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6 Basement Safety Tips

Is basement safety at the top of your home maintenance? It should be. 

A finished basement is a great way to increase a home’s worth and usable area. Yet, altering a room comes with some safety considerations. In this blog post, we’ll discuss six important basement safety tips that will help you feel safe and secure when using your basement. By following these tips, you’ll be able to maximize security, ensure the safety of your family and create a safe environment for everyone to enjoy. So, let’s get started!

Follow these steps to create a safe basement.

Install Smoke and Carbon Monoxide Detectors

One of the first safety measures you will want to take is to install smoke and carbon monoxide detectors. Test the alarm and give it a monthly cleaning to verify proper functioning. If you connect the smoke alarm in your basement to other alarms throughout the house, you’ll be able to hear the alert even if you’re upstairs or asleep. Carbon monoxide is produced by anything that burns, including your furnace and water heater. Installing carbon monoxide monitors in your basement is essential to prevent the accumulation of this odorless, invisible and dangerous gas.

Build by the Code

There are rules around having a living space in your basement, no matter where you live. Much of the nation abides by a set of regulations developed by the International Code Council (ICC), which includes recommendations for basements. For instance, a finished basement must often have an egress window (also known as an emergency exit window) that satisfies specific requirements if emergency personnel need quick access. Information includes:

  • A window that is at least 20″ wide and 24″ tall
  • A minimum of 5.7 square feet of space to crawl through
  • The window well must have a minimum of 9 square feet of floor space, and the sill height must be at or less than 44″ from the floor.
  • The window well’s length and breadth must be at least 36″.
  • If the window well is deeper than 44″, permanent ladder access is required.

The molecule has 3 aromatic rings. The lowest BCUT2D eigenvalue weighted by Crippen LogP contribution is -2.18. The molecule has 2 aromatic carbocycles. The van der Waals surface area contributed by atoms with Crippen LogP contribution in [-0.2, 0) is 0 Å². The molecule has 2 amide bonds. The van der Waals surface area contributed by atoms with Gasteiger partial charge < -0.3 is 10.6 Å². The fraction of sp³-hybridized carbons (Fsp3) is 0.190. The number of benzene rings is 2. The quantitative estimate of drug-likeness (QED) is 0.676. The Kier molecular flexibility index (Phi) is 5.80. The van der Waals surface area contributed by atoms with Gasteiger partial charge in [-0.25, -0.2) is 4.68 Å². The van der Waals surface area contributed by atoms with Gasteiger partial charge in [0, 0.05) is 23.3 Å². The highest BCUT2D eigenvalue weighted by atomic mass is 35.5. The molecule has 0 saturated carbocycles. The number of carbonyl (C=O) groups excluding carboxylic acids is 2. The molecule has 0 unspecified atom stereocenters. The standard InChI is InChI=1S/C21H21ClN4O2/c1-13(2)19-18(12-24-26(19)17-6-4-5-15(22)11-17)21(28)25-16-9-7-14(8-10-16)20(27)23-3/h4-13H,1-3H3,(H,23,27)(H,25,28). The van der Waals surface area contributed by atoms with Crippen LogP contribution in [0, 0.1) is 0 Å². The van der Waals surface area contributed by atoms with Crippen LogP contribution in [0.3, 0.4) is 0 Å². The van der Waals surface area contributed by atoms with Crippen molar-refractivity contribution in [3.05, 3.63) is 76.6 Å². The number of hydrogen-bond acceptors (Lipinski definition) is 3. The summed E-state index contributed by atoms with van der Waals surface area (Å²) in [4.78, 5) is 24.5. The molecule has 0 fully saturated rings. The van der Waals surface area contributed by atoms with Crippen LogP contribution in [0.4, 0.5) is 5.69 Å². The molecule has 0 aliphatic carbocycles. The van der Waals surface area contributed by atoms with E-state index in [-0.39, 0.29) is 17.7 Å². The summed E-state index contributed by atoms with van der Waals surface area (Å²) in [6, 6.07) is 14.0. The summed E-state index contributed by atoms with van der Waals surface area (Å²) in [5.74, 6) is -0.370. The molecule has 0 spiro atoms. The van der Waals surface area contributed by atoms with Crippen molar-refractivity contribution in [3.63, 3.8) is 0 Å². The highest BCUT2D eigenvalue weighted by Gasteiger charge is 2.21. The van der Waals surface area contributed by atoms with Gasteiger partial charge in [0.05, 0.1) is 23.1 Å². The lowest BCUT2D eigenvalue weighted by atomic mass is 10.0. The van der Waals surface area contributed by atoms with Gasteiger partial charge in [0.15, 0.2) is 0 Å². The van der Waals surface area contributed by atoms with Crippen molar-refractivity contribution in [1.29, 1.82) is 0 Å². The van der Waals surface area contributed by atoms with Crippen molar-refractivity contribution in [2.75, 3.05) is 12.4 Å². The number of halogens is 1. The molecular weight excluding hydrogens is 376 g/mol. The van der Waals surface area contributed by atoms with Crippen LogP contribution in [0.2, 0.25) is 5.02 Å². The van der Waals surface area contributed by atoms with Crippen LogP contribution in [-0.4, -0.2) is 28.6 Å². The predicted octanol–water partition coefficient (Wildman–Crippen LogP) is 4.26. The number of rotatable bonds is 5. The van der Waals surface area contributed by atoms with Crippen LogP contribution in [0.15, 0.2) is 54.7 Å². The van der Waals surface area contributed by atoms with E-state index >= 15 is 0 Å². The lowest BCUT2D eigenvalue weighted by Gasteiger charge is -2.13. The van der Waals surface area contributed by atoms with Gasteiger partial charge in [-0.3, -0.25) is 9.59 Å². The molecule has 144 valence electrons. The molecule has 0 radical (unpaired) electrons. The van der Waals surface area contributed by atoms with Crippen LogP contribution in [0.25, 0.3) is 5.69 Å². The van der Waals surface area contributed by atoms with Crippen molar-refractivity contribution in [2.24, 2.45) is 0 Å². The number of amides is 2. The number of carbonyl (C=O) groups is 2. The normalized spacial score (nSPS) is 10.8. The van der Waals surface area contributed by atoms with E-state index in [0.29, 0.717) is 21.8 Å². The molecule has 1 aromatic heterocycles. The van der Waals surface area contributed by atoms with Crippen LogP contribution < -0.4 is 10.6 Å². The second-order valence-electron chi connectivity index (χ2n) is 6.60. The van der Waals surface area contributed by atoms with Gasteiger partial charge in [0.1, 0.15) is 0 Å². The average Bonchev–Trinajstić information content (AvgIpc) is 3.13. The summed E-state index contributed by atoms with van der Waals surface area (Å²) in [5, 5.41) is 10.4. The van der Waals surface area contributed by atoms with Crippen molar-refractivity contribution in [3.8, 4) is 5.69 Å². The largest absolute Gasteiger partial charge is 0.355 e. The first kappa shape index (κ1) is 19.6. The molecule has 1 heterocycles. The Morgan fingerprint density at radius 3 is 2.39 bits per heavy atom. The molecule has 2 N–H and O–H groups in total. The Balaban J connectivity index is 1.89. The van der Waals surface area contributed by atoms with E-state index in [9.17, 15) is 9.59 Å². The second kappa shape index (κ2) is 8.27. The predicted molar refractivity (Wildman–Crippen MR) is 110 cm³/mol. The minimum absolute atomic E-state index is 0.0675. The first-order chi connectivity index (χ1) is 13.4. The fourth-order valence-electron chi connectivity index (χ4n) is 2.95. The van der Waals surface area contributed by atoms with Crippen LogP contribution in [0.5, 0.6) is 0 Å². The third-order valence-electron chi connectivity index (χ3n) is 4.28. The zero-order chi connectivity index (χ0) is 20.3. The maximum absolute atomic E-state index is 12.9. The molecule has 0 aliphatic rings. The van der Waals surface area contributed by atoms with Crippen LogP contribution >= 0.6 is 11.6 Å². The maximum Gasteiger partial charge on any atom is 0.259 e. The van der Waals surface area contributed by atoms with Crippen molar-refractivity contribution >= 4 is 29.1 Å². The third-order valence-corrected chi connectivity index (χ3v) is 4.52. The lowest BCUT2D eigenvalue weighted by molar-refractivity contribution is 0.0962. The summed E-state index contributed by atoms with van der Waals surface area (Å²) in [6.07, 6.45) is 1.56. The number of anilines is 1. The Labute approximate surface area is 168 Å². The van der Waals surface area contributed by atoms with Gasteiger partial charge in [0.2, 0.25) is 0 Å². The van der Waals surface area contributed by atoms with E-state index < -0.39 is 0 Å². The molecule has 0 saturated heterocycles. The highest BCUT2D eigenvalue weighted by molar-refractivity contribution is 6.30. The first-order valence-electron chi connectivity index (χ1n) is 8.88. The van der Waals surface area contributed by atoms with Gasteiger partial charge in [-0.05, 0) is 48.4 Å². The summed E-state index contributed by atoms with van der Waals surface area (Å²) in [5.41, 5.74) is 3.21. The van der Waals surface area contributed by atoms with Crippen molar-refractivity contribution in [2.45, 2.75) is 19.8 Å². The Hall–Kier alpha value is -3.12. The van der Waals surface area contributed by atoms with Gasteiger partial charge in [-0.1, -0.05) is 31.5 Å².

These precautions guarantee that firefighters or other people can enter the basement and that individuals unable to evacuate from the upper level still have a way out.

Add Burglary Prevention and Detection

Living in a city can be pretty scary, especially when you have to worry about burglars breaking into your home. That’s why it’s so important to have burglary prevention and detection in your basement. Doors and openings in the basement are frequently used by burglars to enter houses. With the right security measures, you can feel safer knowing that your home is better protected. Entry sensors that interact with the alarm system should be installed on all ground-floor windows and doors, including those in the basement. The alarm will notify you if a window or door is opened, allowing authorities to be called.

Keep Stairs Free of Clutter

Maintaining clean, uncluttered stairs in your basement will make it easier to escape quickly in an emergency. Create a backup escape route in case the stairs are obstructed during a house fire. Nobody should ever have to go through the life-altering experience of dealing with the aftermath of a house fire.

Have Radon Detection Kits

A radioactive gas called radon is derived from the soil. Radon is a naturally occurring, invisible and odorless gas that can cause serious health risks when it accumulates at high levels. Unfortunately, radon is most commonly found in basements and can be especially hazardous for people who spend a lot of time in their basements. In addition to smoking, radon is the second-leading cause of lung cancer, but without the proper tools to test for it in a home, it is hard to detect. These kits detect the levels of radon in the air and can help reduce the amount of exposure your family will have to this toxic gas. You can work with a radon remediator if levels are higher than what is considered safe. Additionally, it is important to have your home tested regularly for radon levels to ensure that your family is safe from this invisible danger.

Keep the Area Dry

Basements naturally pull water from the outside because they are positioned underneath. Fortunately, careful planning can ensure that your finished area stays dry and prevent moisture from entering. Among the things to be on the lookout for are:

  • To prevent water from penetrating the basement walls, ensure window wells have sufficient drainage.
  • Look at the slope of the earth away from your home. Water may flow towards your home if the grade isn’t steep enough or is going in the incorrect direction.
  • Check the downspouts to determine if they drain far enough from the foundation, and keep a watch on the gutters around the roof to make sure they don’t leak.
  • Check for mold and white powder adhering to the surface of the original foundation walls before covering them. These signs may point to water seepage that has to be fixed before it is permanently buried.

Homeowners can gain a lot from finished basements, including increased value and additional living space. Yet, just as you would with other areas of your house, it’s critical to consider safety when using this area. Make your finished basement safe for your family and visitors by using the advice in this article. At Valor Home Services, we are committed to giving our customers exceptional basement finishing services and high-quality craftsmanship. We have more than 25 years of experience servicing the Greater Metro East Area as a reliable, stress-free basement remodeling contractor. To read what our satisfied clients have to say, check out our Google reviews! Make an appointment with us to receive a free estimate.